Now you have to take some steps to prevent your metal door frame from rusting. Rust is not only unsightly, but it can be very hard to get rid of once it has taken hold, and can be especially problematic if it sets in on an access to your home or business on a metal door frame. Here are a few simple methods to keep that metal frame rust-free. If the door is located in a damp area, such as a basement, or you live in a naturally humid environment, you may want to consider using a rust primer on your metal door frame. You can find these products at any hardware store, where they are generally available in paint or spray form. They will help seal the frame and prevent oxygen from getting into the metal. When you do your yearly spring cleaning, you may want to apply a thin coat of metal wax to the door frame. This will help to stave off the process of rusting. Believe it or not, dust can encourage rust. Keep up on cleaning your door frames when you do your normal dusting routine. Simply take a dry cloth and wipe along the frame, and be sure to open the door and get the metal on the inside as well. If you have already noticed some rust on the frame, it does not mean you have to immediately start thinking about a replacement. You can try a number of products to remove the existing rust. WD-40 works well to loosen rust, and products with phosphoric acid in it will also do the trick. The acid will actually expose new metal when used. The easiest way to get this effect is to use Coca Cola with a small amount of baking soda, and apply the mixture with a clean towel or rag. Just be sure to remove it all to avoid other problems, like ants!
Replacing your interior doors, is an easy and effective way of renovating your home. After you have found the perfect interior doors to replace the old ones, you can easily install them yourself. Here are four quick and easy steps to install a new interior door. Tools Required:
• Circular Saw (or Hand Plane)
• Combination Square
• Drill with extra-long Phillips tip
• 2 1/8 inch hole saw
• 7/8 inch spade bit
• Centreing bit
• Tape Measure
• Utility Knife
• ¾ inch and 1 inch chisels
The first and most obvious step is removing the old door. You will want to stand on the hinged side of the door and remove the pins. Start with the bottom hinge and work your way up. You may want to have someone to help you to hold the door so it won’t topple over once you remove all the pins. If a pin does not come out easily, you can tap it out gently using a hammer and/or screwdriver. Use the old door to figure out the size of the new door. Trace around the old door on the new one using a pencil to indicate where the new door will need to be trimmed. If you are using the old doorknob and hinges, take note of how they are pieced together. Once you have the new door ready, use a scoring tool and straight edge to mark the edges. Use a circular saw to cut the new door down to size. Remember to leave room for clearance. Generally, you will want leave 1/8 inch around the top and sides of the door, and 5/8 inch under the bottom. Once your new door is cut to size, lay the old door on top of the new one to determine where to place the hinges. Use a combination square to transfer the mortises to the new door. Chisel the hinges out by standing the door on its edge with the hinge layouts facing up. Do this by tapping the chisel to outline the mortise, then chisel out the cuts as deep as the hinge is thick. Use the chisel at a low angle on the flat side to prevent it from digging too deeply. Gently tap away the waste wood. Check the depth by test fitting a hinge into the mortise. If it does not fit, gently chisel away more wood until it fits snugly. Once it fits, use a drill to screw the hinges on. Mark where the strike plate hole meets the door edge, then position the door knob template to mark where the doorknob and latch will go. If you are reusing the old door handle, take measurements from the old door. Your instructions will let you know what size drill you will need if you are installing a new handle. If the handle does not have instructions, use a 2 1/8 inch hole saw, and a 7/8 inch spade bit to cut the latch’s edge. If you are going to stain or paint the door, now is the time to do so. Let it fully dry before installing the doorknob and latch set. You will install the latch set first. Screw the latch to the door and then install any doorknobs.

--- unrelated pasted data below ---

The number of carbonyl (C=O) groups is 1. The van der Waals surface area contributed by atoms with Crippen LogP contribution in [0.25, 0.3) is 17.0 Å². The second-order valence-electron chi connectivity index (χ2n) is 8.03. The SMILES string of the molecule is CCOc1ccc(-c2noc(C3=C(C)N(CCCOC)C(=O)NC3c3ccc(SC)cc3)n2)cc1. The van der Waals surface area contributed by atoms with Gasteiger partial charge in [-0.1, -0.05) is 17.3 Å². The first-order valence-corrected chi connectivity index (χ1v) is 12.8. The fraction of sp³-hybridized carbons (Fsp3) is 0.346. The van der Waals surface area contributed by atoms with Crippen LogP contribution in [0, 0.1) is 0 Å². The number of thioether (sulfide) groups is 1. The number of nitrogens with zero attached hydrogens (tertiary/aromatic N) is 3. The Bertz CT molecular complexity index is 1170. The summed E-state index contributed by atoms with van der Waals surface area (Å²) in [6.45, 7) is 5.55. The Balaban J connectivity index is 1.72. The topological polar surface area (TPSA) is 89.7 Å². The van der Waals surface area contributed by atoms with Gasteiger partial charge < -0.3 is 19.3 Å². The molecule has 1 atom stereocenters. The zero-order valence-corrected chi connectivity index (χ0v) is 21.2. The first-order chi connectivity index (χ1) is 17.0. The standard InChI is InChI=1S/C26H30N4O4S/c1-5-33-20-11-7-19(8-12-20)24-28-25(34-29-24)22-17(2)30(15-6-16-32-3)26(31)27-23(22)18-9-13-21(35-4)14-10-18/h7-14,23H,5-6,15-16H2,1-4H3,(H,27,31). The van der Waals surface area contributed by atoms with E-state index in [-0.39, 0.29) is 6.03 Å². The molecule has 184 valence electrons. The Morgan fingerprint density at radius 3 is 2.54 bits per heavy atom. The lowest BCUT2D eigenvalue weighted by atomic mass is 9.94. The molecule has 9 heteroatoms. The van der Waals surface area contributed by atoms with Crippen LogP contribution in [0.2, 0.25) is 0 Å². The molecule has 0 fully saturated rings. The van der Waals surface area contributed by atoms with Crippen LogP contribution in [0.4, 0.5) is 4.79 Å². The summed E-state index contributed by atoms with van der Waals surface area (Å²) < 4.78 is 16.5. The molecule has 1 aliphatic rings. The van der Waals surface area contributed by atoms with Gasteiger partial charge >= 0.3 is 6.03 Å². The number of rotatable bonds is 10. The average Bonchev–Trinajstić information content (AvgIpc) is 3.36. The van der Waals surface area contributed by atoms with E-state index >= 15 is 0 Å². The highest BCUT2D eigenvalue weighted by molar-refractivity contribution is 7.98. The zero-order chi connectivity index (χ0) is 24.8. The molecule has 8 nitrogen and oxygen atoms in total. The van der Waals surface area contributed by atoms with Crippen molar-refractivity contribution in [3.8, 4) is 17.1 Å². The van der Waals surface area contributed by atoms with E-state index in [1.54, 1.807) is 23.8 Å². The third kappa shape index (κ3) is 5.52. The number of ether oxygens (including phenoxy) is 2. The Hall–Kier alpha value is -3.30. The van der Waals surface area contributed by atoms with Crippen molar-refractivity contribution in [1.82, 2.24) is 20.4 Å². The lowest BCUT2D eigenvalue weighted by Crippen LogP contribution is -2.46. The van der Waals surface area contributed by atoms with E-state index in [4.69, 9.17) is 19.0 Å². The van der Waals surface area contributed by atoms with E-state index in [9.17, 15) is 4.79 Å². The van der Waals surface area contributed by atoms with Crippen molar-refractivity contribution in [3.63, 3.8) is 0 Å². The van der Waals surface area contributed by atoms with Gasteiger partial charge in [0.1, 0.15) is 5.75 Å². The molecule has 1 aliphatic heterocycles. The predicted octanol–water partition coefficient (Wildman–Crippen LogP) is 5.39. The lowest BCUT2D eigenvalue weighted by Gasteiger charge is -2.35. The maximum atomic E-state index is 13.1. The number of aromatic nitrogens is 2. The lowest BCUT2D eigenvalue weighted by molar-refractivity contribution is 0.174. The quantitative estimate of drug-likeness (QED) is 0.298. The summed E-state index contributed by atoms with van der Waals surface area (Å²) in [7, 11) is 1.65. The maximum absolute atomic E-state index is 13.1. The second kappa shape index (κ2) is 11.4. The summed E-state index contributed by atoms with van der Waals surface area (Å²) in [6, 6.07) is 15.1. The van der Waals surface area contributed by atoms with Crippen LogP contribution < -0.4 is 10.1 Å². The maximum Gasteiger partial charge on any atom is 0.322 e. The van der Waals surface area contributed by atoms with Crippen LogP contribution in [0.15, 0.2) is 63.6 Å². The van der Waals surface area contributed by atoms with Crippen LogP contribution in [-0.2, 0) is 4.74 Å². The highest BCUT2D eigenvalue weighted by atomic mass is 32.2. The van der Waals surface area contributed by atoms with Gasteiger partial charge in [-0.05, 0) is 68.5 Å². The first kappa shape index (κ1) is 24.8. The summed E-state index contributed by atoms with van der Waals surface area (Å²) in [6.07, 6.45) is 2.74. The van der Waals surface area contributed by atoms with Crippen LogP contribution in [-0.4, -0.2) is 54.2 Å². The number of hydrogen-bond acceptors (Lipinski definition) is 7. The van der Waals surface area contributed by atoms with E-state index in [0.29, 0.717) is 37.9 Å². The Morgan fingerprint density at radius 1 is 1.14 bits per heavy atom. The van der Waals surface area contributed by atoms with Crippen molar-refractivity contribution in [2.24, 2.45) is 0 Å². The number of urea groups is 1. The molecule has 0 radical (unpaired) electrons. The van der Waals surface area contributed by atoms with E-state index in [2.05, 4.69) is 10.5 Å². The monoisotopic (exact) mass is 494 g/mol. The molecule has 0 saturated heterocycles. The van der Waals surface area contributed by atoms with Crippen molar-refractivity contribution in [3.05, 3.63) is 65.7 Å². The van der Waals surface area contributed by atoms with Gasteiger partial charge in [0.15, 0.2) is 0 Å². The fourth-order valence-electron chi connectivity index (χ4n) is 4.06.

You are all set, with new doors and a well-done job. Enjoy your front door! Just keep in mind that doors are heavy, and in case you need help, we are here for you. We have the knowledge, experience, tools and supplies needed and we come to you 24/7!